Elmore specialised in Italian Renaissance costume pieces, drawing on his experience of living in Italy for two years during the early 1840s. Another good example is his Royal Academy Diploma work, A Scene from 'The Two Gentlemen of Verona', exhibited at the RA in 1858.
The present picture was warmly received when it was shown five years later. 'We cannot' wrote the critic of the Art Journal, 'more fitly commence our survey than with the noble and mature, though comparatively small, picture, commanding the post of honour in the Great Eastern Room, painted by A. Elmore, R.A. - one of the most studied, and indeed tragic, among the scanty list of our historic painters. .... This picture, 'Lucrezia Borgia', small as it is, siezes - by its concentration of intent, its lustrous colour, and the mastery of its execution - the eye, as it were, of the exhibition. Lucrezia, sumptuously dressed in robes - red, blue, yellow, and white - holds in her hand a poison vial; a poisoned ring also is on her finger. Her brow is sternly knit, and her features, of rare beauty and symmetry, are under the tension of desperate resolve. Standing behind, an accomplice with clasped dagger draws aside the arras. Lucrezia stays his hand, and seems to say, "Hush! wait; the moment to strike has not yet come: poison serves better than the sword." The picture is strong in vehemence of passion, intense in colour, and highly wrought in execution.'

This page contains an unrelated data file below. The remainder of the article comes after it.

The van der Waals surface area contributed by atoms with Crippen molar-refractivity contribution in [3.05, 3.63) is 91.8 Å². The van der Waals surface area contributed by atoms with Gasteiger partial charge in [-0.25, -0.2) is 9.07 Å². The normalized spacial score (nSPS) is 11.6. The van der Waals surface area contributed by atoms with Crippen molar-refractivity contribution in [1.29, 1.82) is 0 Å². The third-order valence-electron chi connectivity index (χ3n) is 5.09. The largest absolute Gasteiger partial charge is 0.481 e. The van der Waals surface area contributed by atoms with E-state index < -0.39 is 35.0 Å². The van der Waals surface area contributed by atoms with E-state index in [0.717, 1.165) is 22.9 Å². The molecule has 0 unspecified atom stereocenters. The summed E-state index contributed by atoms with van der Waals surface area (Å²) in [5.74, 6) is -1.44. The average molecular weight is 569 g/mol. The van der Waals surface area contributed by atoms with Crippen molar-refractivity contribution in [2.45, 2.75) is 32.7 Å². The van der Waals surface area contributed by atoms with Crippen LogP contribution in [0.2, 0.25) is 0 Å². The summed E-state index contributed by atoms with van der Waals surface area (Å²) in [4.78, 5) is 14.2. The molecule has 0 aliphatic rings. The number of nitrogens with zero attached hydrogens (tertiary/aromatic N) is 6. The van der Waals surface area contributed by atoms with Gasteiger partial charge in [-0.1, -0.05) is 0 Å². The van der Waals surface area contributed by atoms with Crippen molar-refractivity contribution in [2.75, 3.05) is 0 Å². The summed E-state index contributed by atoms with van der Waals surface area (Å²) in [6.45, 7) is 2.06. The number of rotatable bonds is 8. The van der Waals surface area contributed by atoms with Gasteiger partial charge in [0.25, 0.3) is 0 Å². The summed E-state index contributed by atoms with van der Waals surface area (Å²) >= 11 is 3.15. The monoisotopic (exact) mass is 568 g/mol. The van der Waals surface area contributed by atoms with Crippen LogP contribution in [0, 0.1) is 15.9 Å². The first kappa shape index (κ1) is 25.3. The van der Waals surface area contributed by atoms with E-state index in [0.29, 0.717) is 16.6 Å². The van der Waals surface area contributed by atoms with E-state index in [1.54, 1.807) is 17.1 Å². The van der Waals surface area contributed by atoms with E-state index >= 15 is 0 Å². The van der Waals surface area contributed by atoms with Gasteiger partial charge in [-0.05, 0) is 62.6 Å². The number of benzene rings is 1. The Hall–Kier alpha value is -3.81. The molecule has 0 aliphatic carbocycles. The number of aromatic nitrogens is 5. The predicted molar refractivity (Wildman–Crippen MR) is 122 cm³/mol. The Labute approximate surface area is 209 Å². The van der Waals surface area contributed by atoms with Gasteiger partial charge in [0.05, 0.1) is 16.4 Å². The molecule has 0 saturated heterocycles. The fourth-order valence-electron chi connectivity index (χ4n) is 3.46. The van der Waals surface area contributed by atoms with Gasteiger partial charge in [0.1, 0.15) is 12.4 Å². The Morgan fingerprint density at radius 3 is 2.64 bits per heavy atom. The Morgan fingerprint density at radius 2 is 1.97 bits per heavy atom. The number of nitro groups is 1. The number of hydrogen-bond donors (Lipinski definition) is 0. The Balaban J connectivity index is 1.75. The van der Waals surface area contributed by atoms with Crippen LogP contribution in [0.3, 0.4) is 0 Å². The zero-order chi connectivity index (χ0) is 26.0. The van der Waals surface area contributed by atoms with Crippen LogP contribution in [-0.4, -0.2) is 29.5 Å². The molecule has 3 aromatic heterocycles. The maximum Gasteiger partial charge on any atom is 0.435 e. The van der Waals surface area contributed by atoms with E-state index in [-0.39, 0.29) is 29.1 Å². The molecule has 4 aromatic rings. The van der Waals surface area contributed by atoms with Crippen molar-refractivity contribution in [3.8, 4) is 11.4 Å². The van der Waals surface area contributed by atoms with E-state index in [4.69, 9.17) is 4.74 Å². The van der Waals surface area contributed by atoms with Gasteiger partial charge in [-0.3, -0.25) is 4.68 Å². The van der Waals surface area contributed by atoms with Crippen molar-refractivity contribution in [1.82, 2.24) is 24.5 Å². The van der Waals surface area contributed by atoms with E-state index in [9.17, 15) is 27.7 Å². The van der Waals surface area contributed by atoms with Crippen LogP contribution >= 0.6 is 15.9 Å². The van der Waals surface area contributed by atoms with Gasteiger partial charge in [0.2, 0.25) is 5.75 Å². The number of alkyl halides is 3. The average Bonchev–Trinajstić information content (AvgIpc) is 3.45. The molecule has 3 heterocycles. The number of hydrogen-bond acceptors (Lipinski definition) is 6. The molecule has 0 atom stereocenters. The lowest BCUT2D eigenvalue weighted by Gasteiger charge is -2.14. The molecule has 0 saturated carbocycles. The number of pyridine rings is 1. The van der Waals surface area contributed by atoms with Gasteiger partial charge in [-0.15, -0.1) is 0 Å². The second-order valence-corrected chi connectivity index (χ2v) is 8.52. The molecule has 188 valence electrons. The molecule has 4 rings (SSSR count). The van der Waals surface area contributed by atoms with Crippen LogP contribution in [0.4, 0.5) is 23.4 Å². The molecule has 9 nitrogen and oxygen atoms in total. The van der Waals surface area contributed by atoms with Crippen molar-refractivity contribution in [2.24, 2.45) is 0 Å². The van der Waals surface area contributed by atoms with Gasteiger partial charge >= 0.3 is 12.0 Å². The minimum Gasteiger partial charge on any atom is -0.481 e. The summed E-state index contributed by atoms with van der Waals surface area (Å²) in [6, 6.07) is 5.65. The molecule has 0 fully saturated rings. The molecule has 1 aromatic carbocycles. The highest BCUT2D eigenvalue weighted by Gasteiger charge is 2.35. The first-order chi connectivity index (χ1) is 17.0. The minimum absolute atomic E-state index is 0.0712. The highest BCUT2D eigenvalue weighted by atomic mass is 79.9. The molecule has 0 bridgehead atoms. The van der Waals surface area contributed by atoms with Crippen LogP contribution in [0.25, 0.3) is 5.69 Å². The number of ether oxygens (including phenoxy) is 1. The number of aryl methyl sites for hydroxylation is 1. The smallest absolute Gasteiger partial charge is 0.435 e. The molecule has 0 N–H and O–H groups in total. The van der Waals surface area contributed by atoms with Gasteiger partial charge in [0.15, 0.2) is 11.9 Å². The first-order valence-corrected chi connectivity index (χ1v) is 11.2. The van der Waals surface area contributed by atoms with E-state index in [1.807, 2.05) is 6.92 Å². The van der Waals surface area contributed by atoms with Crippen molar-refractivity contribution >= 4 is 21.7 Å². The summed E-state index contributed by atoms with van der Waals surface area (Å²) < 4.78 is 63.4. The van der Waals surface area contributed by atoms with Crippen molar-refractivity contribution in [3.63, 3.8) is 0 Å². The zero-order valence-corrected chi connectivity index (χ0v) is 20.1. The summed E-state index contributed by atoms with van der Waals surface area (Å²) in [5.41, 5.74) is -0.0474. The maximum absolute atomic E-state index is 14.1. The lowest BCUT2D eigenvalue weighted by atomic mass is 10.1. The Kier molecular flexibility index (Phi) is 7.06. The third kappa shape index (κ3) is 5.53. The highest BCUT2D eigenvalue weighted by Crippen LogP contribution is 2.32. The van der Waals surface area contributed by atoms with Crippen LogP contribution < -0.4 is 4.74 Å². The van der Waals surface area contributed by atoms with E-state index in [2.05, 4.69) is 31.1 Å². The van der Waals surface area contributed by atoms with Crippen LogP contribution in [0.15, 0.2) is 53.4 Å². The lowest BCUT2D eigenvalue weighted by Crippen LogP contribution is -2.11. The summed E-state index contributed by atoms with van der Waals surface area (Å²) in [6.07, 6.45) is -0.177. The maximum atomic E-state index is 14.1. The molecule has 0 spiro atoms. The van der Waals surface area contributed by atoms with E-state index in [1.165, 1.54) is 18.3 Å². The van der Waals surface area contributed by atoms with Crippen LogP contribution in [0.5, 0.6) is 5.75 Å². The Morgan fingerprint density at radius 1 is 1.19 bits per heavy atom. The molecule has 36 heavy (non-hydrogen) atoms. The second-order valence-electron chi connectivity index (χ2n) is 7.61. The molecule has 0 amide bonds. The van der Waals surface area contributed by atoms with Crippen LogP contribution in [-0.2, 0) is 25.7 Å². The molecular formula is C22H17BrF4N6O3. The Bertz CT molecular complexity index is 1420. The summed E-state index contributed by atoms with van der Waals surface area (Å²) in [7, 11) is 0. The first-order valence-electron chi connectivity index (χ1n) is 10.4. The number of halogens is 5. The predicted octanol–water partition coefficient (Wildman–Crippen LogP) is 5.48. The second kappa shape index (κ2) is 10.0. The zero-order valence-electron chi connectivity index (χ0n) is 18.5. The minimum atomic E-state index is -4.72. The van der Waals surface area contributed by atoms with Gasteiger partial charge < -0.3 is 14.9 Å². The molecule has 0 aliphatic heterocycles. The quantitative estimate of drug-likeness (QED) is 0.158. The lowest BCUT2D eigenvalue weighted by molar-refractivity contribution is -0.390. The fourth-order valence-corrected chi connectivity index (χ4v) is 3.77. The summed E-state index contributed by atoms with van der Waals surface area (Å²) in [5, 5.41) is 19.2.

F.G. Stephens, now into his third year as art-critic of the Athenaeum, was equally enthusiastic. 'Mr Elmore's Lucrezia Borgia shows that woman according to the popular ideas, with gorgeously-ornamented dress, bold, sensuous and sensual features, exuberant form, her expression marked with passion... Behind her stands a bravo, a good presentation of his class, dagger in hand. There is strong perception of character in this work, - see the resolved looks that in themselves betray an irritable character at fret within, the expression of a snake; the eyes have a cruel and heavy look, yet are bold and hard. Many of the textures here, as the velvet robe, are strikingly painted.'
The picture makes an interesting contribution to the tradition of painting Borgia subjects in Victorian art. Elmore had been preceded by Rossetti but would be followed by W.Q. Orchardson, the Hon. John Collier and Frank Cadogan Cowper.